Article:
In State ex rel. Hagert v. Templeton, etc., 18 N.D. 525, 123 N.W. 283, 25 L.R.A.,N.S., 234, we show that, 'Jurisdiction in matters relating to divorce and alimony is conferred by statute, and the power of the courts to deal with such matters must find support in the statute, or it does not exist.' We show therein the fundamental change between the ancient and more modern view with reference to matters pertaining to divorce and the authority of the courts in the matter of alimony. We show 'The authority to grant such allowance (in that case alimony to the husband) if any such authority exists, must be by virtue of the Constitution or statutes of this state.' We show this theory of 'authority' had been the former holding of the court, citing Glynn v. Glynn, 8 N.D. 233, 77 N.W. 594, where appeal was made to the court to grant the wife alimony where divorce was granted because of her fault. We said, 'In the absence of statute, the rule is inexorable that no alimony can be allowed where a divorce is granted for the fault of the wife.' We show the transition of jurisdiction in divorce matters from the conception of ancient times to that of modern. We quote with approval this comment from Cizek v. Cizek, 69 Neb. 797, 96 N.W. 657, 99 N.W. 28, 5 Ann.Cas. 464:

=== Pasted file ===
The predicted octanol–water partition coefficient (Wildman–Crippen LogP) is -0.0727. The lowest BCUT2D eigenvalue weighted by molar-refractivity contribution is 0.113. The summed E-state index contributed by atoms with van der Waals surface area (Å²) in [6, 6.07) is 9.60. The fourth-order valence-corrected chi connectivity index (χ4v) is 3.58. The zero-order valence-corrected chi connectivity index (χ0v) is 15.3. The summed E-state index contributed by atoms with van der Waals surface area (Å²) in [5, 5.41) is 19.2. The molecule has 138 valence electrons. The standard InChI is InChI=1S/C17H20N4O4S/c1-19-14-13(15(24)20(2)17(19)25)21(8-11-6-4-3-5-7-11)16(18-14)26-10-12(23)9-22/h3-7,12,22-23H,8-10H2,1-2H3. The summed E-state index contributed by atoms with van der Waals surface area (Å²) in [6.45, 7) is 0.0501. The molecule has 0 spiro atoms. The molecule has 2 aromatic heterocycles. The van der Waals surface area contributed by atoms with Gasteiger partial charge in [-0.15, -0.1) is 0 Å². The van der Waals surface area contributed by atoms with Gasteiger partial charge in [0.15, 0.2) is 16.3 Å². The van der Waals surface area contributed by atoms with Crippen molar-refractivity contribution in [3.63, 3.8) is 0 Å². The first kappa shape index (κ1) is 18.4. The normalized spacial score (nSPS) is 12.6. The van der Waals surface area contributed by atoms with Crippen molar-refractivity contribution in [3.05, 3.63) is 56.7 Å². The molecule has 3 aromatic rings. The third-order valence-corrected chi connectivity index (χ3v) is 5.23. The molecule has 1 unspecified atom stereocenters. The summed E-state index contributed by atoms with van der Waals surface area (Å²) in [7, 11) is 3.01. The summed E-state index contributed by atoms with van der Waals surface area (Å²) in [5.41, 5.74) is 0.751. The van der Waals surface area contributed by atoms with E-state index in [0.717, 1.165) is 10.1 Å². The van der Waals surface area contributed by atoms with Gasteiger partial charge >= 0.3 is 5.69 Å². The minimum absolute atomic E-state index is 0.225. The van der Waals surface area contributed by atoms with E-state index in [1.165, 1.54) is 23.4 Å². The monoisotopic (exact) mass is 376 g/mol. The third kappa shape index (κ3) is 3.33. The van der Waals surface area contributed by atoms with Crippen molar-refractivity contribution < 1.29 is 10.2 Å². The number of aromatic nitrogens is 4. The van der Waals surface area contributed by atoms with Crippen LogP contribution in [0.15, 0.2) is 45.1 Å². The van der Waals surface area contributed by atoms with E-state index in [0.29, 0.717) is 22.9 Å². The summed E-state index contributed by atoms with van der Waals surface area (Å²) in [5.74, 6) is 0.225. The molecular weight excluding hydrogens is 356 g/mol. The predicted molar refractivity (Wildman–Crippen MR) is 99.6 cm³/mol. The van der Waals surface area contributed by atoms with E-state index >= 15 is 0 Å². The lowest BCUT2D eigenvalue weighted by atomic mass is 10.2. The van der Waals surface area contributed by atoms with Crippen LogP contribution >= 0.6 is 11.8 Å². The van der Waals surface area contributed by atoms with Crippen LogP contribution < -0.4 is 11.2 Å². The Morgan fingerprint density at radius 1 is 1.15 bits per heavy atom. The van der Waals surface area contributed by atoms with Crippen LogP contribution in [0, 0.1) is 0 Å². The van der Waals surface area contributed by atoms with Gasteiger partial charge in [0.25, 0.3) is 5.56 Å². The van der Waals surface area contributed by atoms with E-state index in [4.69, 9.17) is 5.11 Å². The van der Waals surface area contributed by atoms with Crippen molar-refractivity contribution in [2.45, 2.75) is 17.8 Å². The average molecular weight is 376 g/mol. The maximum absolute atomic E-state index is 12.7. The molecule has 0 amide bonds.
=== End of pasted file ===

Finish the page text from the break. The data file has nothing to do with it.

'Matters pertaining to divorce, separation, and alimony were originally of ecclesiastical cognizance; but in this country they have always been regulated by statute, and we think the courts have always looked to the statute as the source of their power.' In this Templeton case we approve this excerpt from Barker v. Dayton, 28 Wis. 367:

"It is an undoubted general principle of the law of divorce in this country that the courts, either of law or equity, possess no powers except such as are conferred by statute; and that, to justify any act or proceeding in a case of divorce, whether it be such as pertains to the ground or cause of action itself, to the process, pleadings, or practice in it, or to the mode of enforcing the judgment or decree, authority therefor must be found in the statute, and cannot be looked for elsewhere, or otherwise asserted or exercised." 18 N.D. at page 527, 123 N.W. at page 284, 25 L.R.A.,N.S., 234.

In this Templeton case we discuss the question of the general equity powers of the district court. The argument had been advanced that independent of statute the general equity powers of the court were such that because of 'reciprocal duties upon the husband and wife for support and maintenance' the courts had general equity powers to deal with the relations between husband and wife. But we say:

'The fundamental error running through relator's entire argument is that the jurisdiction to grant divorces and to allow alimony and suit money is included within the general...